In recent weeks major event promoter Informa has postponed two major trade shows: Expo West and SupplySide East. The American Herbal Products Association will reschedule a CBD event that had been planned in April for Portland, OR, and the NoCo Hemp Expo, which attracted 10,000 attendees to a hotel in Denver, CO last year, has been rescheduled for August.
Seeking alternatives to face-to-face events
These reshuffles have given rise to a wave of workarounds where brands are seeking to recoup some of their investment in show participation. The Expo West cancellation came too late for many participants to avoid having to eat some dollars spent on flights, meals and hotel rooms.
Among the workarounds are the rise of online ‘virtual trade shows.’ These have always been a small facet of the trade meetings market but have gained significant impetus during the pandemic crisis. Will brands discover that the experience has been so cost effective that future trade show participation will be unnecessary?
Don’t bet on it, said Paul Jarrett, CEO and co founder of BuluBox, a subscription box service that helps brands test market their products in front of an engaged audience. Jarrett has called the service, which has seen meteoric growth since its inception in 2012, as the next generation of product sampling.
Through BuluBox Jarrett and his co founder and spouse, Stephanie Jarrett, have come in contact with numerous startup brands whose business model was to go straight online and stay there. Done correctly, the strategy can make for a low cost entry to the industry and rapid sales growth with good margins.
Online sales not the be-all and end-all they're made out to be
The new push toward videoconferencing and virtual trade shows would seem to be tailor made for that world. But Jarrett cautioned that, for all its allure, the ecommerce realm is not the pot of gold that many make it out to be.
“I get annoyed with the way people think about it. People talk about how Netflix killed Blockbuster. That’s one edge study. Brick and mortar is not going away. There is going to be an evolution. Right now 80% of sales are happening in brick and mortar,” Jarrett said.
Jarrett said he has worked with a number of brands that started online and had success. But after settling into a market niche there, they discover that future sales growth requires a shift in strategy.
“You have these brands that started online. They might have started selling something on Amazon, and then expanded that to their own website. Then they find that if they want to grow further, they’re going to have to go to brick and mortar. So they start googling about what’s involved, and they think, ‘That’s crazy!’,” Jarrett said.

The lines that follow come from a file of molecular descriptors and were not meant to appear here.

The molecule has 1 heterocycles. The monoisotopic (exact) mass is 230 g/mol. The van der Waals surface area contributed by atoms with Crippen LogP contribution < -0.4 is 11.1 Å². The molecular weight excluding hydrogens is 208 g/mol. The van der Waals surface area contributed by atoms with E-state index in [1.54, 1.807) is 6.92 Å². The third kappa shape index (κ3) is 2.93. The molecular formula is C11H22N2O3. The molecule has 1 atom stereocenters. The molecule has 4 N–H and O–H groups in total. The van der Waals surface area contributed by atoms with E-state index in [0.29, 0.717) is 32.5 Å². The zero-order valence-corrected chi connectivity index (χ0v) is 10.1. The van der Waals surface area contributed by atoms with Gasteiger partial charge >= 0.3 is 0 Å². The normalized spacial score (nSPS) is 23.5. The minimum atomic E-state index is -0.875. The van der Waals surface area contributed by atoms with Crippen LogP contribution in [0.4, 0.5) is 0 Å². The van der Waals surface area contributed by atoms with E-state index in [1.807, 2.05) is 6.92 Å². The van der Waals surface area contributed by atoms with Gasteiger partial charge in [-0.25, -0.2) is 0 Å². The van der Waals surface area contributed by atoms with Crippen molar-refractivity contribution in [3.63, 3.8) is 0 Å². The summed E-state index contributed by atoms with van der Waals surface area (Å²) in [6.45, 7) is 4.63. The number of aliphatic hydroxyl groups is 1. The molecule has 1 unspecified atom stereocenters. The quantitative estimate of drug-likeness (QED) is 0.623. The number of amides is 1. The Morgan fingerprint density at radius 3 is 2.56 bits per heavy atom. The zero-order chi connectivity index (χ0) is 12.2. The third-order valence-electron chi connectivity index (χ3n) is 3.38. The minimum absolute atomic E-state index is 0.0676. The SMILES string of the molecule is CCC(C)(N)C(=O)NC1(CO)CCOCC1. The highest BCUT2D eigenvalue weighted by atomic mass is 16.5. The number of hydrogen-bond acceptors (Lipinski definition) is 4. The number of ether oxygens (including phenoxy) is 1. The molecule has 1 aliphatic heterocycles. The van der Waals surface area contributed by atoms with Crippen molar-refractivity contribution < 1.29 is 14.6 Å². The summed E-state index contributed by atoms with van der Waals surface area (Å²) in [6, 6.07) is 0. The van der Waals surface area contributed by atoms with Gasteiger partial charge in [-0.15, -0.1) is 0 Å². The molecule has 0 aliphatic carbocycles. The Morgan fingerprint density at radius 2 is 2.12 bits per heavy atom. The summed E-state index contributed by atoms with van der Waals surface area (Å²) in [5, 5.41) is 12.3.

The costs can be steep, Jarrett said. Brands selling online can determine their own inventory scheduling and the size of that inventory. A number of contract manufactures cater to that market, and will schedule product runs of a few thousand bottles. Brick and mortar entry requires a brand to commit to a much larger inventory up front, and to agree to be on the hook for that inventory if it doesn’t sell well.
Trade shows still best bet to access huge market
But the long term rewards are significant, too, he said.
“If you are selling on Amazon right now that’s about a $200 billion market. But brick and mortar is $6 trillion,” he said.
Jarrett said that boots on the trade show floors is still the best way to gain access to the brick and mortar world. Brands and buyers can size each other up, and decide in a much more immediate and visceral way if the relationship would be a good fit.
“Understanding that store, developing a relationship with a buyer—I don’t think there’s a substitute for a trade show for that,” he said.
“There are the rare cases where Whole Foods will discover you in your online store. But very, very rarely do the bricks and mortar retail gods come down from the heavens and select you. You have got to put yourself out in front of them,” he said.
Online sales will capture bigger share
Jarrett admitted that ecommerce is growing faster than is brick and mortar, so the future will look different than the landscape does today. A brick and mortar store will have to offer something special to survive—special service or products, low prices, or geographical convenience.
“I think in the future you might see 40% of sales online, with 60% in brick and mortar. In the future a brick and mortar store will have to decide things like, am I going to be the cheapest? Or the closest? I do think the days of the destination retail store are numbered. I don’t think people will be saying, ‘Let’s go to Bed Bath and Beyond to check out vacuums,’ ” he said.